Friday, January 18, 2008

Netless Practice

Last night's volleyball practice was a novel 90 minutes for me, and I hope a learning experience for my girls.

The basketball team finished up on the court, I unlocked the cabinet with the volleyball stuff in it and told the team to get the nets set up. Then I started talking to one of the girl's parents. After about four minutes I looked over my shoulder to see how the net setup was going. My team was standing in the corner of the gym talking while the youngest member of the team stood over next to the standards waiting for someone to help her set them up.

This was a very ironic experience seeing as how the parent (who is many of the girl's basketball coach) and I were discussing the lackadaisical attitude that so many of the girls have. They still treat this club team as a social circle. They get together, they talk, they visit, and sometimes they play a little volleyball. I looked over at the parent, and we both shrugged, he smiled, told me "Good Luck" and left.

I picked up the brass covers for the standard receivers walked across the floor, putting them back into place. This got the attention of my players. But I didn't look at them. I continued across the floor, shoved the cart with the standards and nets back into the closet and locked the door.

When I turned around the team was all standing behind me with very curious looks on their faces. I just shrugged and said "If you don't want to set up the nets, we'll just practice without them. Unfortunately the only things I know to do on a volleyball court without a net involve running. You ready?"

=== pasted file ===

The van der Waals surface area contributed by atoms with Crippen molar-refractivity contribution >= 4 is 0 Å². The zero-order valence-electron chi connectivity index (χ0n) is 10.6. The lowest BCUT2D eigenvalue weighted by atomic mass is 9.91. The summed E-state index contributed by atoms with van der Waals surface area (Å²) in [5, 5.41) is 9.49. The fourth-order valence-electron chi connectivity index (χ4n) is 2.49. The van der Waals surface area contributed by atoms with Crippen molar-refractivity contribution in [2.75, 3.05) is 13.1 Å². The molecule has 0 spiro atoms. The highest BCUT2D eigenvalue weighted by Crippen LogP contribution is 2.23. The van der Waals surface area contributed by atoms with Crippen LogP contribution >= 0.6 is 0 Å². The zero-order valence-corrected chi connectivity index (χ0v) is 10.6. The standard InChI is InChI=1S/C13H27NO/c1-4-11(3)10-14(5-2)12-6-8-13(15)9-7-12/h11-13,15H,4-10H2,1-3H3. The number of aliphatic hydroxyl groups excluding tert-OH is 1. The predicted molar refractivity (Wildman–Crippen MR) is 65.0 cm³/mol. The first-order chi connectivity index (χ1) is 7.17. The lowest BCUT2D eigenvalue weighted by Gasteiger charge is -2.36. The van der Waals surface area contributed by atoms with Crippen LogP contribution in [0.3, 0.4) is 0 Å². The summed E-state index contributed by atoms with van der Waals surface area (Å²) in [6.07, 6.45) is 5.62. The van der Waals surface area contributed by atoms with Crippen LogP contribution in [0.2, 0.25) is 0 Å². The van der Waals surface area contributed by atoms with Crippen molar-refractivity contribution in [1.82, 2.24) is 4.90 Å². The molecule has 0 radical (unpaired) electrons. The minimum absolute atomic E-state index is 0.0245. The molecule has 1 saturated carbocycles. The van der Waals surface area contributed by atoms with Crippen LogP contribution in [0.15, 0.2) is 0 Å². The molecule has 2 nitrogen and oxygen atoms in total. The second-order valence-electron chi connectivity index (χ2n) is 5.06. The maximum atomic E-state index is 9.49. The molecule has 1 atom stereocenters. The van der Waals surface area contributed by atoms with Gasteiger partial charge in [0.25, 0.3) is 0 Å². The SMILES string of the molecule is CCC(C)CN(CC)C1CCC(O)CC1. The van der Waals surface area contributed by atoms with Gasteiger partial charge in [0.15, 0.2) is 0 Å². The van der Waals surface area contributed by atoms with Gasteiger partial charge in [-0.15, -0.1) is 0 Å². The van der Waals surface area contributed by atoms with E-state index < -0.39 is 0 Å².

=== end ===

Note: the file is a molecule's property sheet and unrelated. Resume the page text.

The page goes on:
Over the next 90 minutes we worked on speed, endurance, quickness, core strength, arm strength and eventually in order to avoid killing them we did some setting and passing drills.

Needless to say with their parents came to pick them up I turned over 9 very tired young girls to them. Several of the girls were complaining to their parents about how tired they were after practice. To a person every parent just smiled, patted them on the head, or gave them a hug and said "Good." Then told me good evening and left.

I think they got the message, and I didn't even have to yell.

On the bragging about my girls side, they were running through passing lines with me tossing balls to them. As they got warmed up and into a rhythm I stopped tossing and started hitting balls about the speed I knew that they could hit. They were doing a pretty good job of digging up these balls so I asked if they wanted to take it up a notch? Several of them hollered yes, so I started increasing the speed I was hitting at them. After two times through the line I stepped up the hits to about as hard as I could swing. I intentionally aimed off to the side of each girl so I wouldn't hurt any of them if they mishandled the ball. The first time around most of them either screamed and jumped away from the ball, or just stood there with a shocked look on their faces as the ball screamed past them.

The second time around, 7 of the 9 girls there lunged sideways into the path of those hits and tried to pass them. The only 2 who didn't try, were just too slow. They didn't react until the ball had gone past them. The third time through the line 6 of the nine managed to get their arms in front of the ball and one of them actually managed to pass it back to near the target.

About then I had to slow back down, my old shoulders don't have that many really hard swings left in them and trying to pound around 30 in a row like that was pushing it. But I was very impressed with their willingness to step in and give those shots a go. When we were done the one player who managed the one pass asked me if any of the 14 year olds they would play this year could hit like that. I told her that there probably weren't many 16 year olds that will be able to hit like that. She just beamed me a huge grin and walked away. I have a least one player that "gets it."

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